46th District: Gil Cedillo
The invaluable Mr. Cedillo persuaded his legislative colleagues to pass some of the most humane and progressive legislation of the past session: expanding prenatal care to undocumented women; expanding Medicaid to 250,000 working adults; extending food stamps to legal immigrants; prohibiting state contractors from using state funds on union-busting activities; requiring hospital chains to get the attorney general’s approval when they take over nonprofit facilities, to assure that patient-care standards don’t decline; authorizing the issuance of drivers’ licenses to undocumented immigrants. Unfortunately, he failed to persuade the governor to sign the last one, but Cedillo’s a wily and determined guy. We support him wholeheartedly.
47th District: Herb Wesson
Freshman legislator Wesson was plainly out of his depth when he was sent in to mediate the recent bus drivers’ strike — which, admittedly, often seemed a riddle wrapped in a mystery cloaked in an enigma. By all accounts, though, in Sacramento Wesson is regarded as an accomplished legislator, a rising star. Maybe he should stay up north.
49th District: Gloria Romero
With Antonio Villaraigosa and Gil Cedillo, Romero has formed a trio of Latino electeds who’ve all done serious time in the labor movement. The three, along with Hilda Solis, are at the epicenter of the most dynamic force in L.A. politics, the labor-Latino alliance. Romero is a conscientious progressive, and she has our unalloyed backing.
51st District: Jerome Horton
Horton, a CPA with the State Board of Equalization and a member of the Inglewood City Council, waged a dismally unimpressive but nonetheless victorious campaign in the March Democratic primary to succeed Ed Vincent in this Assembly seat. The slim hopes we hold out for his coming tenure in Sacramento are occasioned by his efforts on behalf of workers, which includes forming a community group that supported employees organizing a union at the Hollywood Park Casino.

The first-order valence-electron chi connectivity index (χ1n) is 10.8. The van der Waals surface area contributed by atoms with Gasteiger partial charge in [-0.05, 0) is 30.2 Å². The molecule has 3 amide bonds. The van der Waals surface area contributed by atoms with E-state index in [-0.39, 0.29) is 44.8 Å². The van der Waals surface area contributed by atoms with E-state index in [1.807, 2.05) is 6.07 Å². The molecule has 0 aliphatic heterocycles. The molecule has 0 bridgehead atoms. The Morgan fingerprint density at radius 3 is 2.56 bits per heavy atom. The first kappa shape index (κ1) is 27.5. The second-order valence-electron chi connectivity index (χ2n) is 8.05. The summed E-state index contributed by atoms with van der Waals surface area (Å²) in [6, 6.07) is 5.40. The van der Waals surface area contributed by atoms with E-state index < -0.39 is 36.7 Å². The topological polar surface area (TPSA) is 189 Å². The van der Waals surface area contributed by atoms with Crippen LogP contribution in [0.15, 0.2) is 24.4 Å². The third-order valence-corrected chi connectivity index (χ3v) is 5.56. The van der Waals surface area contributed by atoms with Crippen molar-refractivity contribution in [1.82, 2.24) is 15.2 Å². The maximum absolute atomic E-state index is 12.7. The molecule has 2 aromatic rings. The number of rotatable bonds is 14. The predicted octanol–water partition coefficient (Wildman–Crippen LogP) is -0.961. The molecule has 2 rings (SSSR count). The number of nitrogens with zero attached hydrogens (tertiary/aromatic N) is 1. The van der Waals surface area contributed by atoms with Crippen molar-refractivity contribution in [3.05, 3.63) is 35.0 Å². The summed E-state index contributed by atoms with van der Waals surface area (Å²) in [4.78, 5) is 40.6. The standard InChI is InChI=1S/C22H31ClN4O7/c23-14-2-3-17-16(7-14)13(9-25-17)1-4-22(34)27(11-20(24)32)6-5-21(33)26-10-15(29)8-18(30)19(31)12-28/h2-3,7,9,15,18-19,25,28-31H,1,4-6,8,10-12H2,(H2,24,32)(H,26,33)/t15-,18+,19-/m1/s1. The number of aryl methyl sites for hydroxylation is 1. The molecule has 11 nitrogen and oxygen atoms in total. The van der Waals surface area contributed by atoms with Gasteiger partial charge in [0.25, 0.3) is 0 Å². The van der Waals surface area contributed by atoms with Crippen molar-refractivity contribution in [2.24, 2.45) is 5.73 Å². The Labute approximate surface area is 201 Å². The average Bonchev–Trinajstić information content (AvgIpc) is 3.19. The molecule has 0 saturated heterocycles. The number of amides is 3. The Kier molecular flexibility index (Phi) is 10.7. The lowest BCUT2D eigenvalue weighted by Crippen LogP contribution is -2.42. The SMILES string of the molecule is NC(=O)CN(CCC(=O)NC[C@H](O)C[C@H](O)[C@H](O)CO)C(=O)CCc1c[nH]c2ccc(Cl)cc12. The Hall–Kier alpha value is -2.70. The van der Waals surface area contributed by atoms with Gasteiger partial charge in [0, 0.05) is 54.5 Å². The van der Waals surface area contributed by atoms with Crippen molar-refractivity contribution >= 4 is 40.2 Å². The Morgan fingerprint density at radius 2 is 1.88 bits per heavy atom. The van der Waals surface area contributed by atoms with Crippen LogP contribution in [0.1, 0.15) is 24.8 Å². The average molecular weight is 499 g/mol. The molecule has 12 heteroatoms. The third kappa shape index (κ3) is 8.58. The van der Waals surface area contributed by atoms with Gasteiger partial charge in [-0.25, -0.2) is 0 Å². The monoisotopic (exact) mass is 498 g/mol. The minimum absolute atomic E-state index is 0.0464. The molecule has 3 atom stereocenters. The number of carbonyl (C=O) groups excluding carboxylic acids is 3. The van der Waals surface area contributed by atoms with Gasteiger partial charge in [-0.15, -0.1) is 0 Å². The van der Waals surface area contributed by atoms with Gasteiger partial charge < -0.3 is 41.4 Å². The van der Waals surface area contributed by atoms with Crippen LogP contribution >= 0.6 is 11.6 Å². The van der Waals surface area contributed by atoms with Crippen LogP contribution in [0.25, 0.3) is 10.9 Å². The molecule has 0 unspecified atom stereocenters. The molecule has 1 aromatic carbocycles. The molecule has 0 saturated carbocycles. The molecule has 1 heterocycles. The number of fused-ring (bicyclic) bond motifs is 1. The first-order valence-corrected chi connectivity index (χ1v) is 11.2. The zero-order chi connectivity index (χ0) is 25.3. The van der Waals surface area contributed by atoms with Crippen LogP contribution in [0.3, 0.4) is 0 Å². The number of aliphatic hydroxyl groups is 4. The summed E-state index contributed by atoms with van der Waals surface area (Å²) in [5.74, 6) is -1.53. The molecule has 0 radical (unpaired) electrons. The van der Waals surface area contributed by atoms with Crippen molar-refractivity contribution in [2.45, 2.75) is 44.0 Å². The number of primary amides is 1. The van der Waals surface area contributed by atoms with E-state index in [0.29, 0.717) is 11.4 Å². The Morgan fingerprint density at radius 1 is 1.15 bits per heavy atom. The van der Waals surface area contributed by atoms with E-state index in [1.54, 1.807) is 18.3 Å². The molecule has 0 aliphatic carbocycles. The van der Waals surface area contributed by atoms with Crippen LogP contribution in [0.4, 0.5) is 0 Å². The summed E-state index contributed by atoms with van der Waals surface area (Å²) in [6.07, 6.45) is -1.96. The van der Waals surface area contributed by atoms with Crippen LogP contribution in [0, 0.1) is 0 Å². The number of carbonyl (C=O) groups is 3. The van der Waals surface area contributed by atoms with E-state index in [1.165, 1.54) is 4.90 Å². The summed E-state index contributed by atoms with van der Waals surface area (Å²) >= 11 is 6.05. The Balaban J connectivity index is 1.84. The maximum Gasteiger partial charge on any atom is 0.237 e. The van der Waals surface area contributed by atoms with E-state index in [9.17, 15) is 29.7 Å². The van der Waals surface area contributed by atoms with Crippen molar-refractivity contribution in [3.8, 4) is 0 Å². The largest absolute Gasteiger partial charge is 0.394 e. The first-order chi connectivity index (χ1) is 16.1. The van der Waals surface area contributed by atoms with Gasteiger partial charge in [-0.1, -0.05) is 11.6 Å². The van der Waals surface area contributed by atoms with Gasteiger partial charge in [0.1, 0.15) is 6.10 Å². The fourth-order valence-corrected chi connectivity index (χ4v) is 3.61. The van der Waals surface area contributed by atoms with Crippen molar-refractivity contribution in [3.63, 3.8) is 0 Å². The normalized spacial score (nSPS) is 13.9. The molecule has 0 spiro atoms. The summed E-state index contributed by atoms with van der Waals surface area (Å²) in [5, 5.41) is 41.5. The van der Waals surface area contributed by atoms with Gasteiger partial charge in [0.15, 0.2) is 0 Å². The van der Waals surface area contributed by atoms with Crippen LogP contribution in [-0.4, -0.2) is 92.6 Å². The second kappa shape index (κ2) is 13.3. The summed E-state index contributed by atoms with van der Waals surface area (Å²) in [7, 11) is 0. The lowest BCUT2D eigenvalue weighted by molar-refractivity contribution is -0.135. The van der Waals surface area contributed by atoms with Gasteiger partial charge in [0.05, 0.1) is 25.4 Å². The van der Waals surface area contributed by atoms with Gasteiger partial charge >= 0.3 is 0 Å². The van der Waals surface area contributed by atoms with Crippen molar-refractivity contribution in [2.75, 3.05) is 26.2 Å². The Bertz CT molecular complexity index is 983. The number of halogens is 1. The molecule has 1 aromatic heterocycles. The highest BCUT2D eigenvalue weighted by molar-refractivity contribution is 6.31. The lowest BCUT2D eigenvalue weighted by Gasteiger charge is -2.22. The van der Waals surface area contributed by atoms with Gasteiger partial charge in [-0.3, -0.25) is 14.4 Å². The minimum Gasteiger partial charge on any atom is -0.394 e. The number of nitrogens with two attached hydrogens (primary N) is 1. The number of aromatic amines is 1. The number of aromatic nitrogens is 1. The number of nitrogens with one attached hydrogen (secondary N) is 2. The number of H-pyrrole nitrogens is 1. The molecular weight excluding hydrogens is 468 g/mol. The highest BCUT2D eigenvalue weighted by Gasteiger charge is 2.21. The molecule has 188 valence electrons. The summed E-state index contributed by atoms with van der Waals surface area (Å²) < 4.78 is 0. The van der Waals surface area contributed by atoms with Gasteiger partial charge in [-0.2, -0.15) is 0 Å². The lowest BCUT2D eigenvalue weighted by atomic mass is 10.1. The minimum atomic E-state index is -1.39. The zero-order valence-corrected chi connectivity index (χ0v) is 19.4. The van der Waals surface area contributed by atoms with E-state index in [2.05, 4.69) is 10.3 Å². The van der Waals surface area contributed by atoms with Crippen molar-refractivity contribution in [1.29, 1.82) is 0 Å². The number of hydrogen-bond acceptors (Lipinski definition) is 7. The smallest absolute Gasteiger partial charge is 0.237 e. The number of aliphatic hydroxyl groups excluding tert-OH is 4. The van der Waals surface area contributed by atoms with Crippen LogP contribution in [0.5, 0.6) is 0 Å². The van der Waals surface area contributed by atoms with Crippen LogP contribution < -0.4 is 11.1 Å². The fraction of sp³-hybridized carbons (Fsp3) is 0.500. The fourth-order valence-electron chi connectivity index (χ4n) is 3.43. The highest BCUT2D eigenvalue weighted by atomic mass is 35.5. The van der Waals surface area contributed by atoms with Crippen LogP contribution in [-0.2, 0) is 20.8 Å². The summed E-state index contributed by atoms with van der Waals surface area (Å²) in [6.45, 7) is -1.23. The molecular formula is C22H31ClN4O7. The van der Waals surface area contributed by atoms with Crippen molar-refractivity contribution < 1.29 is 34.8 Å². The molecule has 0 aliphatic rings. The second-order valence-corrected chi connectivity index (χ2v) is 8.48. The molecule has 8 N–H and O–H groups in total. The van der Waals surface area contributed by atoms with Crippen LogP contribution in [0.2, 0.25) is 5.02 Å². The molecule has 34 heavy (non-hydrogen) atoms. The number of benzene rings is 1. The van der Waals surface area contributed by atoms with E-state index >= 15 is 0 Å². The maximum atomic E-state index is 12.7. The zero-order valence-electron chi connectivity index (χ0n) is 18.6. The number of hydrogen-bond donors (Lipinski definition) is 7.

53rd District: George Nakano
Like Jane Harman (running in a congressional district that overlaps the 53rd Assembly District), one-term Assembly member George Nakano is a painfully moderate Democrat in a painfully moderate (South Bay) district. He is, nonetheless, distinctly preferable to Gerald Felando, his Republican opponent.
54th District: Alan Lowenthal
In his first term representing this Long Beach–San Pedro–Palos Verdes district, former Long Beach City Councilman Alan Lowenthal distinguished himself as a fighter for environmental justice and economic revitalization in this heavily industrial, largely working-class region. He’s championed stricter pollution standards on the harbor’s petroleum coke piles, and authored legislation banning gun sales in residential neighborhoods — one reason the Republicans, in the person of L.A. City Councilman Rudy Svorinich Jr., are coming after him. Lowenthal is a dedicated progressive who is fighting exactly the right battles for his district, and he has our unstinting support in what is shaping up as one of the tightest Assembly races in the state.
55th District: Jenny Oropeza
Suddenly, the Long Beach area has become home to a number of dynamic progressive candidates — none more dynamic or progressive than Long Beach City Council member Jenny Oropeza, who won the March Democratic primary to succeed the bizarre and bombastic Dick Floyd. Oropeza seems a perfect fit for this multiracial, heavily Democratic, working-class-to-the-core district. Now in her second term on the Long Beach City Council, she secured funding for the city’s first new park in 20 years and for badly needed affordable housing. She played a key role in persuading the owners of the Long Beach downtown high-rises to recognize the union their janitors sought to join, and has assisted the various unionization campaigns in Long Beach hospitals. Oropeza is the most effective politician and organizer on behalf of economic-justice issues we’ve met in some time, and we endorse her avidly.
56th District: Sally Havice